For all of that positive press, the sudden spotlight has shone on Cuomo at a politically inopportune time: His friend, Biden, is quickly closing in on the Democratic presidential nomination, something that Cuomo — like his father, former Gov. Mario Cuomo — had been said to covet.

Cuomo has consistently insisted he’s happy in Albany, where he has a deep understanding of levers of power. As the first cases appeared in New York, for example, Cuomo secured $40 million from the Legislature to fight the virus, as part of a bill that also greatly expanded his authority over disaster management, something he said he knew he would need as the virus began to spread outside of China.

“Anyone who was watching realized it right away,” Cuomo said, adding, “It was inevitable that what happened in China was going to happen here.”

“Anyone who was watching realized it right away,” Cuomo said, adding, “It was inevitable that what happened in China was going to happen here.”

Since then, the governor has used his executive authority to close schools, shutter Broadway and send the National Guard to support the beleaguered residents of New Rochelle, a suburb just north of New York City that was an early hot spot for the virus.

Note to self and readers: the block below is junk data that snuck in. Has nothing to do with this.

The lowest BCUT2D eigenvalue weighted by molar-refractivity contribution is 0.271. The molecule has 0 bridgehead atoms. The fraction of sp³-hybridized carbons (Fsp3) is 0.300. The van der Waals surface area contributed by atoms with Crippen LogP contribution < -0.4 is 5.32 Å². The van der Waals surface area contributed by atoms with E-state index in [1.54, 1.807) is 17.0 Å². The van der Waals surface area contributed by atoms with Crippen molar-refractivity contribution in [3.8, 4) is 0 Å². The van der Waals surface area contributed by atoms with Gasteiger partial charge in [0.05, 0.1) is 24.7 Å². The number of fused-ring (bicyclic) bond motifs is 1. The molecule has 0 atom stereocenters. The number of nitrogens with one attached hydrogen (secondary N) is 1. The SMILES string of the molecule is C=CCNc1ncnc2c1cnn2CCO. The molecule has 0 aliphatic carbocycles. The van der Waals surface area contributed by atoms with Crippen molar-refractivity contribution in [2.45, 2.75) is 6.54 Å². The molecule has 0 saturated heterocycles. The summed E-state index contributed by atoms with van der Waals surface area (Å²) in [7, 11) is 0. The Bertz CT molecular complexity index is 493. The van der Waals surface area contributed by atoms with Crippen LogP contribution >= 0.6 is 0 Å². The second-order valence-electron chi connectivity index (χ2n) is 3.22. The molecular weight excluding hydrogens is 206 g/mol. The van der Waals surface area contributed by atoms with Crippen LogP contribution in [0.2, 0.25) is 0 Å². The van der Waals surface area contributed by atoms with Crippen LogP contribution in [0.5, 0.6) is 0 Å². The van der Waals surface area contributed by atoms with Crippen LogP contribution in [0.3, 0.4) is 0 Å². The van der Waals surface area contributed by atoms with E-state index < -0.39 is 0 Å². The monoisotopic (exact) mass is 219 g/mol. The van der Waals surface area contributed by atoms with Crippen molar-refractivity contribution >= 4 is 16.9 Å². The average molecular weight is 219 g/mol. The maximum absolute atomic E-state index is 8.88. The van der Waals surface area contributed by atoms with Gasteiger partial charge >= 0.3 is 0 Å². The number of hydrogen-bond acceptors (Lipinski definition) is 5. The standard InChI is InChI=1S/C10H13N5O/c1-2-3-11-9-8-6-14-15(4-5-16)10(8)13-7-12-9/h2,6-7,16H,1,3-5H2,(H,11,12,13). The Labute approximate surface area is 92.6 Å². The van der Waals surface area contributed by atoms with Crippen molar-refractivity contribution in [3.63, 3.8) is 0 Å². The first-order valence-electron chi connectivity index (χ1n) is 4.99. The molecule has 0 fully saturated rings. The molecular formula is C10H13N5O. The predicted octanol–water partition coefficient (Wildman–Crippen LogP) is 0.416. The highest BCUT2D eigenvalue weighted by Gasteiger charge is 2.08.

And while the state’s high caseload has put him on the front lines — and the front page — he may ultimately be judged by the final toll of the crisis, which he has said could last six months or more.

Cuomo acknowledged that he is on a steep learning curve in dealing with the pandemic, and that mistakes might be made; on the day Cuomo ordered the closure of nonessential businesses, he said, “I accept full responsibility. If someone is unhappy, somebody wants to blame someone, people complain about someone, blame me.”

Cuomo’s forthrightness has led to praise from an unlikely and diverse set of commentators: George Conway, a conservative attorney who is also the husband of White House counselor Kellyanne Conway (“He’s doing a terrific job with these presentations”); Nikki Haley, the former United Nations ambassador and a potential future Republican candidate for president (“I look forward to watching Gov. Cuomo’s news conference every day”); and even the leading strategists for his old rivals in New York.

A large measure of Cuomo’s sudden popularity seems to lie in the tonal and material differences between his briefings and those of Trump’s.

“I think the rest of the country is witnessing and appreciating this because of the lack of leadership coming from the White House,” said Rep. Grace Meng, D-N.Y., vice chair of the Democratic National Committee.

Meng said Democratic lawmakers in Congress are now tuning into Cuomo daily — and then group texting about what he says. “Every morning they watch Gov. Cuomo and his briefing and discuss it on our text chains,” she said.